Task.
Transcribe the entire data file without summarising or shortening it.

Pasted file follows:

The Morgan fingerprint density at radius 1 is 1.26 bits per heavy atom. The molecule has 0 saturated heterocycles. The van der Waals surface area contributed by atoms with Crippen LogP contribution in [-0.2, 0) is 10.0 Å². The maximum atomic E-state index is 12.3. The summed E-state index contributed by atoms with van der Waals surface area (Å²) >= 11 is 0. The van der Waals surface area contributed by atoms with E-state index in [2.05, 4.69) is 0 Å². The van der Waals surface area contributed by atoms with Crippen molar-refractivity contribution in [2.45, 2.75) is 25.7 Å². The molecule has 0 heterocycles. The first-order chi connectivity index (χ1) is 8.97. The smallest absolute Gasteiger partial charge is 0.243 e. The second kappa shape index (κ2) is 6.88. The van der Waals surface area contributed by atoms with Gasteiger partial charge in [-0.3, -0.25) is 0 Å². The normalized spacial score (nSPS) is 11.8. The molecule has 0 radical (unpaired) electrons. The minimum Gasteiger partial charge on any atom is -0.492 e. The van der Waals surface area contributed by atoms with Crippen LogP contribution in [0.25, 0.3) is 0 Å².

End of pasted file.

The Morgan fingerprint density at radius 1 is 1.26 bits per heavy atom. The molecule has 0 saturated heterocycles. The van der Waals surface area contributed by atoms with Crippen LogP contribution in [-0.2, 0) is 10.0 Å². The maximum atomic E-state index is 12.3. The summed E-state index contributed by atoms with van der Waals surface area (Å²) >= 11 is 0. The van der Waals surface area contributed by atoms with E-state index in [2.05, 4.69) is 0 Å². The van der Waals surface area contributed by atoms with Crippen molar-refractivity contribution in [2.45, 2.75) is 25.7 Å². The molecule has 0 heterocycles. The first-order chi connectivity index (χ1) is 8.97. The smallest absolute Gasteiger partial charge is 0.243 e. The second kappa shape index (κ2) is 6.88. The van der Waals surface area contributed by atoms with Gasteiger partial charge in [-0.3, -0.25) is 0 Å². The normalized spacial score (nSPS) is 11.8. The molecule has 0 radical (unpaired) electrons. The minimum Gasteiger partial charge on any atom is -0.492 e. The van der Waals surface area contributed by atoms with Crippen LogP contribution in [0.25, 0.3) is 0 Å².